What happens when changing your money mindset doesn't take you out of systemic poverty?
by Jane Harkness
“Know that it will happen. Plan for it to happen. Envision it happening.”
According to the business coach advertising a seven-figure blogging strategy, it was possible for anyone to earn this amount of money—all you had to do was dream it and sincerely believe it.
And if it didn’t work? You weren’t in the right state of mind to attract a financial windfall. In other words, poverty and debt are the result of a “poor” mindset, but if you shifted your “money mindset,” you could welcome money into your life with ease.
Changing the way you think about money can certainly change the way you manage it. But when they’re not nuanced enough, these conversations about money and mindset end up simply repackaging the individualist “bootstraps” narrative with softer, quasi-spiritual language.
Where the personal finance and life coaching communities overlap, you can find many people who say that you don’t just “earn” or “make” money—you can “manifest” it by thinking positive thoughts about money, writing down affirmations, or even using rituals to attract more money into your life.
If you believe that you’ll always struggle to earn and save money, it will always be scarce—but if you believe that you’ll always have more than enough, money will be abundant.
“This isn’t new,” notes Jen Dziura, founder of Get Bullish. “You can go all the way back to Tony Robbins in the early '90s using neurolinguistic programming to nudge people's ‘money mindset.’ Before that, Napoleon Hill's Think and Grow Rich was published in 1937. There is perhaps nothing more American. The aesthetics of this have just gotten more femme and witchy.”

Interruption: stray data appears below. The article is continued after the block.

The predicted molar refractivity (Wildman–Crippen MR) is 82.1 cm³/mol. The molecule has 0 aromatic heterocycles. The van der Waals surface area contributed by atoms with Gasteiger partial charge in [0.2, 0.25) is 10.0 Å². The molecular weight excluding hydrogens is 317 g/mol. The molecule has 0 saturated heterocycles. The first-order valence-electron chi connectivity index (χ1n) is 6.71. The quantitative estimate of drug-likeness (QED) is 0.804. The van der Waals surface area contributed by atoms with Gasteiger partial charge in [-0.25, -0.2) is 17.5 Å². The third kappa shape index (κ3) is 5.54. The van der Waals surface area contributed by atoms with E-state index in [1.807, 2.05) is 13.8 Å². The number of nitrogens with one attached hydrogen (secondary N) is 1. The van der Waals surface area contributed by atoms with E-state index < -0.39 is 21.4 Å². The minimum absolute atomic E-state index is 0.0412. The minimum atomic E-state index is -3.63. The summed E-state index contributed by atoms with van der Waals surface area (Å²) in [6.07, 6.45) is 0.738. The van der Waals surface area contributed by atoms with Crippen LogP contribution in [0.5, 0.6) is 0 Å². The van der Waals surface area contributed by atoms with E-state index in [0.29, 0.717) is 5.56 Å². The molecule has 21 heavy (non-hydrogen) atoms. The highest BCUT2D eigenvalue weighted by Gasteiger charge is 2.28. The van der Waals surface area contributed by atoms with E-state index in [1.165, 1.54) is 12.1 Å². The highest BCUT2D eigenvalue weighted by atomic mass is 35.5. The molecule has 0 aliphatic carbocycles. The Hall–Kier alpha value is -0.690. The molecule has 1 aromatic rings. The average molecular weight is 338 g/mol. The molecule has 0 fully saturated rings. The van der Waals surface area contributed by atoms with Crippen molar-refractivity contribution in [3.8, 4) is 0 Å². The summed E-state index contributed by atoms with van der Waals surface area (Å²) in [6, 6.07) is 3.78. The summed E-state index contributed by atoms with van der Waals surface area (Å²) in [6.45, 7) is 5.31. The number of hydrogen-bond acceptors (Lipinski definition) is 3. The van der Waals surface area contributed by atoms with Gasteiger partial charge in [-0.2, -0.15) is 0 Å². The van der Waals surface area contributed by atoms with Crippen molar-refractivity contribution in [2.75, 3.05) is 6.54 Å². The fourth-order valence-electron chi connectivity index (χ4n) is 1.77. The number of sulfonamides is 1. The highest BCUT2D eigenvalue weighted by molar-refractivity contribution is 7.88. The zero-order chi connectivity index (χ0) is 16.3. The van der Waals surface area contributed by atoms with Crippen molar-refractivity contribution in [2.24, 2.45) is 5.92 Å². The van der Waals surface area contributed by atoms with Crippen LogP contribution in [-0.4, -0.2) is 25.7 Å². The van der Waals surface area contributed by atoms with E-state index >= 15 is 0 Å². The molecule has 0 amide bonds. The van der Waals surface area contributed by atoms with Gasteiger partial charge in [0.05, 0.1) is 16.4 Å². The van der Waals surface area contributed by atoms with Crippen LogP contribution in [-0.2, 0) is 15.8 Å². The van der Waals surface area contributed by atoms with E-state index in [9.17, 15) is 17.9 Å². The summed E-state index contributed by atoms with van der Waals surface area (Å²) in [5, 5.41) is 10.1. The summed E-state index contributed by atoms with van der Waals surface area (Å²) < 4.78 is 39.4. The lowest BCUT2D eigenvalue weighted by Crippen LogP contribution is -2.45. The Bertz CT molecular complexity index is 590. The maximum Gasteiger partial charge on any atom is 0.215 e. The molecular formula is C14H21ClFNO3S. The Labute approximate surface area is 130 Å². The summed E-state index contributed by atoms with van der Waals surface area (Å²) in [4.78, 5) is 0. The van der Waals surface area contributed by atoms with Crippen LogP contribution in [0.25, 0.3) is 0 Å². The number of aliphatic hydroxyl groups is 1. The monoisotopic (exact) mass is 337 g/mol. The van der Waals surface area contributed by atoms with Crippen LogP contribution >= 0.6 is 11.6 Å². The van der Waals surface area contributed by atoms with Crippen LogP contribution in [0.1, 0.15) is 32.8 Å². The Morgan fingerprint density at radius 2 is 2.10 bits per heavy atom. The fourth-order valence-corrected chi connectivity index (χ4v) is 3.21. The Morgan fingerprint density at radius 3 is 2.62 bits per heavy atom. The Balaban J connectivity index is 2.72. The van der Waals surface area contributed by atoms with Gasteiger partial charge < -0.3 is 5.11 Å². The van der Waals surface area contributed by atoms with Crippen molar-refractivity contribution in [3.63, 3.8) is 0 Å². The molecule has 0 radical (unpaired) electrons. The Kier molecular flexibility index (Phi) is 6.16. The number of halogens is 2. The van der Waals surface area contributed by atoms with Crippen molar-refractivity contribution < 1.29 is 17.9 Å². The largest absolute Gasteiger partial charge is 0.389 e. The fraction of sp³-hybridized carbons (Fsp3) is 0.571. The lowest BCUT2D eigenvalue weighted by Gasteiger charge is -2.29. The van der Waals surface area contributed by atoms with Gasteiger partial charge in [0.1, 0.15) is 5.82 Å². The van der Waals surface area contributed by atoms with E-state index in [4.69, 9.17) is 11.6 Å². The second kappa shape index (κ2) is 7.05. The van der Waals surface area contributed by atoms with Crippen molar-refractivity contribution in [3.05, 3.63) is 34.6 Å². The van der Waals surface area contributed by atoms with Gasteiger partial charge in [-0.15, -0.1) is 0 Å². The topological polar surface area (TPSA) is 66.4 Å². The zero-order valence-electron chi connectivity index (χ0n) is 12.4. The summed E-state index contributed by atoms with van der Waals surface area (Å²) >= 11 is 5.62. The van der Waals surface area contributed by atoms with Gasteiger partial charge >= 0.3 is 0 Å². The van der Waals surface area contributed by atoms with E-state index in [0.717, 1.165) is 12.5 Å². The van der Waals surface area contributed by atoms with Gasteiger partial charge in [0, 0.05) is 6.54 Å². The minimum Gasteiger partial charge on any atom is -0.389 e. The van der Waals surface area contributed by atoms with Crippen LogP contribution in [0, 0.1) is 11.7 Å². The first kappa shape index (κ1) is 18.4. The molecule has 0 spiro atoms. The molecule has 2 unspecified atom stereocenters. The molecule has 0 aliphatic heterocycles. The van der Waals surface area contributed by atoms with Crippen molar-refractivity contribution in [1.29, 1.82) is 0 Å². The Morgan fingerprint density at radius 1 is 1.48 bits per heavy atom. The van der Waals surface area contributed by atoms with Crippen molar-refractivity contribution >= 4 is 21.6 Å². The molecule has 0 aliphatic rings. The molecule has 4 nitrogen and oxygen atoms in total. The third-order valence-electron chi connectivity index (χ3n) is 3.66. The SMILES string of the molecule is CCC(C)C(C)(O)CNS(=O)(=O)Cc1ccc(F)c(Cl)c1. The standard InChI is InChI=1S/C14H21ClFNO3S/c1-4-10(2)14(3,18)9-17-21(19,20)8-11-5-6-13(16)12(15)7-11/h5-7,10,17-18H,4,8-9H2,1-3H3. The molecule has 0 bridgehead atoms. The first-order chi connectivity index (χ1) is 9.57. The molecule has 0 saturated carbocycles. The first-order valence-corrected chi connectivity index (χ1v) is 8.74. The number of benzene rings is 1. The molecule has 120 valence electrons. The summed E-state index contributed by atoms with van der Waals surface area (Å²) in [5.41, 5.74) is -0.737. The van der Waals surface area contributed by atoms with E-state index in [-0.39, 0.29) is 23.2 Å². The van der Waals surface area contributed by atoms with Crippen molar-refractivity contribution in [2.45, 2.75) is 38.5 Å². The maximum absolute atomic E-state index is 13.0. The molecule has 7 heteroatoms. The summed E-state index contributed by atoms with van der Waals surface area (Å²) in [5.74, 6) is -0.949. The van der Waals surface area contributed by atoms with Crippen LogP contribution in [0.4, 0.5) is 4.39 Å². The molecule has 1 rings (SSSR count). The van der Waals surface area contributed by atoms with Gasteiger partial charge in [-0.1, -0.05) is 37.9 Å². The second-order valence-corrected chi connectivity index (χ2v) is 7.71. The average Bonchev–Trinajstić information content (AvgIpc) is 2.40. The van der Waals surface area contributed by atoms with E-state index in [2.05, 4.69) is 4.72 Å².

Perhaps the resurgence and feminine rebranding of this trend began in 2006 with the success of Rhonda Byrne’s popular self-help book The Secret. The Secret describes how readers can use the “law of attraction” to improve their lives: by visualizing certain outcomes and maintaining a strong belief that they will obtain what they desire, they will eventually achieve their goals. After Byrne appeared on The Oprah Winfrey Show, The Secret went on to sell over 20 million copies, and although it has been twelve years since The Secret was published, the law of attraction is still a hot topic in the world of self-help.
To be fair, even those who do believe in the law of attraction often note that thinking positively isn’t enough—you won’t achieve anything if those affirmations aren’t combined with action. But no individual is an island, and as the gulf between the rich and poor widens across developed nations, we have to consider the big picture—our own thoughts and the actions they inspire aren’t the only things that affect our material conditions.
“I think you have to believe you can be good with money to be good with money. But I also think circumstances have a lot to do with it,” says Kara Perez, who educates women on personal finance through her organization Bravely. “You can’t will yourself out of systemic poverty.”
In a world where certain demographics have been historically disenfranchised, we have to acknowledge that as tempting as it is to believe we’re fully responsible for our economic success, factors outside of our control can also have an influence on our finances—for better or for worse. Women, people of colour, the LGBT community, and people with disabilities have all faced serious obstacles when it comes to finding employment, earning fair wages, and building wealth.
Even in 2019, white women earned about 82 cents to a man’s dollar—and when you take racial disparities into account, black women earn 63 cents, Native American women earn 57 cents, and Latina women earn 54 cents. In addition, legal systems often fail to protect marginalized people from workplace discrimination. For example, people with disabilities are often paid less than minimum wage with no repercussions, and in many places, employers can still legally fire someone simply for being gay or transgender.